Apostles, Therefore God?

Question from José:
Hi! I´m atheist, but I was born into a Christian family and It´s still difficult for me to answer too many questions. I don´t believe in the Bible, but there are a lot of websites claiming that is completely real because so many reasons.
Well, my question is about apostles. Jim Wallace claims that God truly existed because of the martyrdom of the apostles. He said, If It was a joke, no men would have been killed. They would have said that they invented Jesus or something like that. No one die when they know it´s all a lie. Could you explain that to me? I really want to know what your answers are.
Thank you so much.

Answer by SmartLX:
Jim Wallace isn’t the only one to make that claim, many prominent apologists have at least touched on it. I’ve covered it in a piece called “Did they Die for a Lie?” And Other Appeals to Character. I even recorded audio for it. The shortest possible summary is that the possibilities are endless.

Check it out, then comment there or here if you need clarification on anything, or just to say what you think.

2 thoughts on “Apostles, Therefore God?”

  1. Jose, there are many layers to this question. First I’d like to address the whole issue of dying for a cause. Just in WW II for example, a lot of Japanese died believing their emperor, Hirohito, was a god and his cause just. Germans believed Hitler was worth dying for. French Resistance personnel were routinely tortured, multilated, and killed, yet they fought on.

    Human determination and belief in a cause is not an unusual thing. It may very often be totally misplaced and illogical, but still history is littered with such stories. So such a claim about the disciples dying for their cause shouldn’t be considered rare in the annals of humanity.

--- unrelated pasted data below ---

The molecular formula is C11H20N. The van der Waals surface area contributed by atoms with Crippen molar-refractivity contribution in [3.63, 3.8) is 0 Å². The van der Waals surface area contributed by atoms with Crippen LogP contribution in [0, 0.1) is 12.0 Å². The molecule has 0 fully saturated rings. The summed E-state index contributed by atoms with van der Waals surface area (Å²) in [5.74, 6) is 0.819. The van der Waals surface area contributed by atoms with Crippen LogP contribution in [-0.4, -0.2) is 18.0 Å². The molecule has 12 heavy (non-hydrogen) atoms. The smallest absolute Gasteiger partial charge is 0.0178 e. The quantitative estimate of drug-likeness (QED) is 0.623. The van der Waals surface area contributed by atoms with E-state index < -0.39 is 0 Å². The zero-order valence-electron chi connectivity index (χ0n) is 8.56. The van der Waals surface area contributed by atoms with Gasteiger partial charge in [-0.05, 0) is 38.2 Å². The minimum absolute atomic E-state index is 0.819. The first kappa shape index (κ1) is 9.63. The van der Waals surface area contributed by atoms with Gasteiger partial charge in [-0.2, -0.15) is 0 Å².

Some believers think that the disciples belief and supposed death (I’ll get to why I said supposed later) show that the supernatural aspects of the claims about Jesus must be true. But that’s an error in logic. Did the belief of Japanese soldiers make Hirohito a god? I don’t know anyone who thinks so. Did belief in the Third Reich help Germany conquer the world? Not even close. Did belief in Jim Jones make the kool-aid drinkers in Jonestown right? Nope.

    Faith in, and dying for, some belief does not make the belief itself true, or logical. In fact “belief” as used in religious connotations is often defined as acceptance of something as true WITHOUT evidence. So the supposed death of the disciples can only prove that they believed it to be true. That doesn’t mean they were right or wrong, it only means they thought they were right. After all, 900 people in Johnstown thought Jim Jones was right…

    The other thing to consider is simply this: There is scant evidence that the disciples actually died in all the horrible ways claimed. There is NO claim in the Bible about it. The stories are based on church tradition. Many of the stories cannot be traced back earlier than a couple of centuries after Christ died. In other words, they could be made up. Given the editing and messing around with books of the Bible, it’s entirely plausible that non-Biblical claims were just created fluff to add legitimacy to the early church still struggling to take hold. Without any independent confirmation, there certainly is no reason to consider the claims gospel (pun intended).

    The stories of the disciples’ deaths don’t prove anything, and simple application of logic and an understanding of human history make it clear enough why…

  2. Dying for beliefs does not make the said beliefs true. A lot of jihadist elements would have been justified in their actions otherwise (!). Obviously they are not justified – its a case of lunatic beliefs leading to lunatic actions.

    As a funny aside, I’d like to invoke this quote by Bertrand Russell here: “Most people would sooner die than think; in fact, they do so”.
    He could not have been more right …

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